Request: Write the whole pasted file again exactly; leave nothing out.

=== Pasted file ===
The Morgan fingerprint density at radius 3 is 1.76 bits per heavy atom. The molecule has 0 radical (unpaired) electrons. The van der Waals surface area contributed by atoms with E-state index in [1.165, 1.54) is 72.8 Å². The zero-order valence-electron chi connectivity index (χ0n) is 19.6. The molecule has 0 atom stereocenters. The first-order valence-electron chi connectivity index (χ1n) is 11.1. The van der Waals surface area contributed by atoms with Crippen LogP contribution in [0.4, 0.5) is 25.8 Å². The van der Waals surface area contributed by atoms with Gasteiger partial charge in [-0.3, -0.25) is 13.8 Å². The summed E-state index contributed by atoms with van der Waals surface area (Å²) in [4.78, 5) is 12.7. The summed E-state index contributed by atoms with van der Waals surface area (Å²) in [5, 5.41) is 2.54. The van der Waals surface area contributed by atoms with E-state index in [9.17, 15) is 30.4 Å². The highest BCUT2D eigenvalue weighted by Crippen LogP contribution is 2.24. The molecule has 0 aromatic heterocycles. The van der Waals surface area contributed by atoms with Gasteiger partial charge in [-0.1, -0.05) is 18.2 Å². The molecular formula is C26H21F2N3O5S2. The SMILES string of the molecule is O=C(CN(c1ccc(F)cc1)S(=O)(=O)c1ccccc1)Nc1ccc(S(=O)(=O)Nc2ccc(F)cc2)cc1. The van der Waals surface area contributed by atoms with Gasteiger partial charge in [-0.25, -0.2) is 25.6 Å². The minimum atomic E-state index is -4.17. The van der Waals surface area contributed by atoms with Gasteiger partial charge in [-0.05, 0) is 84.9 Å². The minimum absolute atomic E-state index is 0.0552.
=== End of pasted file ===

The Morgan fingerprint density at radius 3 is 1.76 bits per heavy atom. The molecule has 0 radical (unpaired) electrons. The van der Waals surface area contributed by atoms with E-state index in [1.165, 1.54) is 72.8 Å². The zero-order valence-electron chi connectivity index (χ0n) is 19.6. The molecule has 0 atom stereocenters. The first-order valence-electron chi connectivity index (χ1n) is 11.1. The van der Waals surface area contributed by atoms with Crippen LogP contribution in [0.4, 0.5) is 25.8 Å². The van der Waals surface area contributed by atoms with Gasteiger partial charge in [-0.3, -0.25) is 13.8 Å². The summed E-state index contributed by atoms with van der Waals surface area (Å²) in [4.78, 5) is 12.7. The summed E-state index contributed by atoms with van der Waals surface area (Å²) in [5, 5.41) is 2.54. The van der Waals surface area contributed by atoms with E-state index in [9.17, 15) is 30.4 Å². The highest BCUT2D eigenvalue weighted by Crippen LogP contribution is 2.24. The molecule has 0 aromatic heterocycles. The van der Waals surface area contributed by atoms with Gasteiger partial charge in [-0.1, -0.05) is 18.2 Å². The molecular formula is C26H21F2N3O5S2. The SMILES string of the molecule is O=C(CN(c1ccc(F)cc1)S(=O)(=O)c1ccccc1)Nc1ccc(S(=O)(=O)Nc2ccc(F)cc2)cc1. The van der Waals surface area contributed by atoms with Gasteiger partial charge in [-0.25, -0.2) is 25.6 Å². The minimum atomic E-state index is -4.17. The van der Waals surface area contributed by atoms with Gasteiger partial charge in [-0.05, 0) is 84.9 Å². The minimum absolute atomic E-state index is 0.0552.